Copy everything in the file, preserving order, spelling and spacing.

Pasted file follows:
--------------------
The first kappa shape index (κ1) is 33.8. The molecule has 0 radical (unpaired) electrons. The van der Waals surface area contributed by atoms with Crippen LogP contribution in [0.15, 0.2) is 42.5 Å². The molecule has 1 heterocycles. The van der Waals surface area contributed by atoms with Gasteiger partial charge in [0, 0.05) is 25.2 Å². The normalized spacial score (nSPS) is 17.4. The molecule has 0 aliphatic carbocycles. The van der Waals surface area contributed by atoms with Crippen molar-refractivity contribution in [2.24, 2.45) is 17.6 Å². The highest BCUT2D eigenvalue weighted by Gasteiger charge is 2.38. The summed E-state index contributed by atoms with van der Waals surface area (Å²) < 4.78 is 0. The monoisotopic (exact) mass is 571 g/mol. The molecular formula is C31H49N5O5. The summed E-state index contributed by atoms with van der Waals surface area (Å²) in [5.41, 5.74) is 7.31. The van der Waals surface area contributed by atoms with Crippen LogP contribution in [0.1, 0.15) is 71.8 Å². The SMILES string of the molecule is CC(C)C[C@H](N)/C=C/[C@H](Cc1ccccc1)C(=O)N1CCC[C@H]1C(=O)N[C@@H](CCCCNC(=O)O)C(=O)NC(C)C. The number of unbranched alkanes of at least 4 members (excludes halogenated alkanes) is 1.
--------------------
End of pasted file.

The first kappa shape index (κ1) is 33.8. The molecule has 0 radical (unpaired) electrons. The van der Waals surface area contributed by atoms with Crippen LogP contribution in [0.15, 0.2) is 42.5 Å². The molecule has 1 heterocycles. The van der Waals surface area contributed by atoms with Gasteiger partial charge in [0, 0.05) is 25.2 Å². The normalized spacial score (nSPS) is 17.4. The molecule has 0 aliphatic carbocycles. The van der Waals surface area contributed by atoms with Crippen molar-refractivity contribution in [2.24, 2.45) is 17.6 Å². The highest BCUT2D eigenvalue weighted by Gasteiger charge is 2.38. The summed E-state index contributed by atoms with van der Waals surface area (Å²) < 4.78 is 0. The monoisotopic (exact) mass is 571 g/mol. The molecular formula is C31H49N5O5. The summed E-state index contributed by atoms with van der Waals surface area (Å²) in [5.41, 5.74) is 7.31. The van der Waals surface area contributed by atoms with Crippen LogP contribution in [0.1, 0.15) is 71.8 Å². The SMILES string of the molecule is CC(C)C[C@H](N)/C=C/[C@H](Cc1ccccc1)C(=O)N1CCC[C@H]1C(=O)N[C@@H](CCCCNC(=O)O)C(=O)NC(C)C. The number of unbranched alkanes of at least 4 members (excludes halogenated alkanes) is 1.